Dear Editor:

It has been two "New Years" since my daddy passed away from Alzheimer's disease in October 2018. We miss our "Papaw" every day, but knowing that his suffering and mental confusion is over is a blessing.

Unfortunately, the suffering continues for many families in our community. Alzheimer's disease is the 6th leading cause of death in the U.S., and there is no cure. There are currently 5.8 Americans living with this disease and more than 16 million Americans providing unpaid care for those with Alzheimer's and other dementias. In 2019, caring for individuals cost $290 billion including $195 billion in direct costs to Medicare and Medicaid.

But this vicious cycle can one day be broken by finding a cure for this terrible disease, and that takes research, and research takes money.

We commend Congress for the recent passage of the federal budget bill that includes $350 million for Alzheimer’s research as well as $10 million to fund Building Our Largest Dementia (BOLD) Infrastructure for Alzheimer’s Act.

With Alzheimer’s disease and other dementias now recognized as a public health crisis, the BOLD Act was signed into law by the president on Dec. 31, 2018. This law directs the Centers for Disease Control and Prevention (CDC) to implement effective Alzheimer’s interventions through the public health system. The focus and funding will be placed on early detection and diagnosis, reducing risk, and preventing avoidable hospitalizations.

Presently, we are asking that our 10th district congressman, Jody Hice, sign on as a co-sponsor for house bill (H.R. 1873): Improving HOPE (Health, Outcomes, Planning, and Education) for Alzheimer’s Act.

As of Jan. 1, 2017, the Centers for Medicare & Medicaid Services (Medicare) allows reimbursement for clinicians (medical service providers) to provide comprehensive care planning for individuals diagnosed with dementia along with their caregiver using code 99483. Unfortunately, patients and medical providers were often unaware of this resource as fewer than 1 percent of seniors living with the disease received this care planning benefit in 2017.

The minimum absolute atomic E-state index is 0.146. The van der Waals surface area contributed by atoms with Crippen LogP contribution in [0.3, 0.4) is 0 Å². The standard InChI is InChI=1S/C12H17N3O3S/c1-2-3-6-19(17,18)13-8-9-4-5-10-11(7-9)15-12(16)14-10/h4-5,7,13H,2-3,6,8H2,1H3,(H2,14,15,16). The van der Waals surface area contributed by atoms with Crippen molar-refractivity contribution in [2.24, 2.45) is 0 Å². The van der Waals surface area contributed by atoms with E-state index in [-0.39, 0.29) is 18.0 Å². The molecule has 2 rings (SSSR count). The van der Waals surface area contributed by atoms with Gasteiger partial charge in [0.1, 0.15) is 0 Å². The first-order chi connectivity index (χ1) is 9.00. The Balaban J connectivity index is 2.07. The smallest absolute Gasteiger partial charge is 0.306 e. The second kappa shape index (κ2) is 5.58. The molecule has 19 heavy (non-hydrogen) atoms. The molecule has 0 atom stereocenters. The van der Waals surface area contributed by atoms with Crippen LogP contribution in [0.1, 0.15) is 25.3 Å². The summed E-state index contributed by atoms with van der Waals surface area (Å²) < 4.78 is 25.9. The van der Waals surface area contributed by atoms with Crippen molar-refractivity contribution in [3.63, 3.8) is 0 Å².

The Improving HOPE (Health, Outcomes, Planning, and Education) for Alzheimer’s Act would focus on educating medical service providers on Alzheimer’s and dementia care planning services available through Medicare. Care planning is essential to learn about treatments, clinical trials, and support services available in the community. The Department of Health and Human Services will be required to report to Congress on provider outreach, use of code 99483, and any barriers Medicare beneficiaries encounter with care planning services.

Watching, firsthand, my mama caring for my daddy as he progressed through the stages of Alzheimer’s disease to his death, one can only imagine what a caregiver is faced with every moment of every day. Medical, physical, mental, and financial hurdles challenge caregivers to provide safe environments for their loved ones and to maintain their own health at the same time. It is a vicious cycle.

But we have an opportunity to come together to address this public health crisis that affects so many in our community. Our area Alzheimer's Association is sponsoring an Alzheimer's Community Forum at the Thomson/McDuffie County Government Complex, 210 Railroad Street, in Thomson on Tuesday, Jan. 28, from 10-11:30 a.m., to learn more about Alzheimer's, dementia, and memory loss.

Participants will have the opportunity to share thoughts and experiences within small groups to identify the challenges of this dreadful disease.

Light refreshments will be provided. All are welcome and are encouraged to register by calling 800-272-3900.


Tammy Kay Brunson

Alzheimer's Association

GA Congressional District 10 Ambassador

Thomson, Georgia

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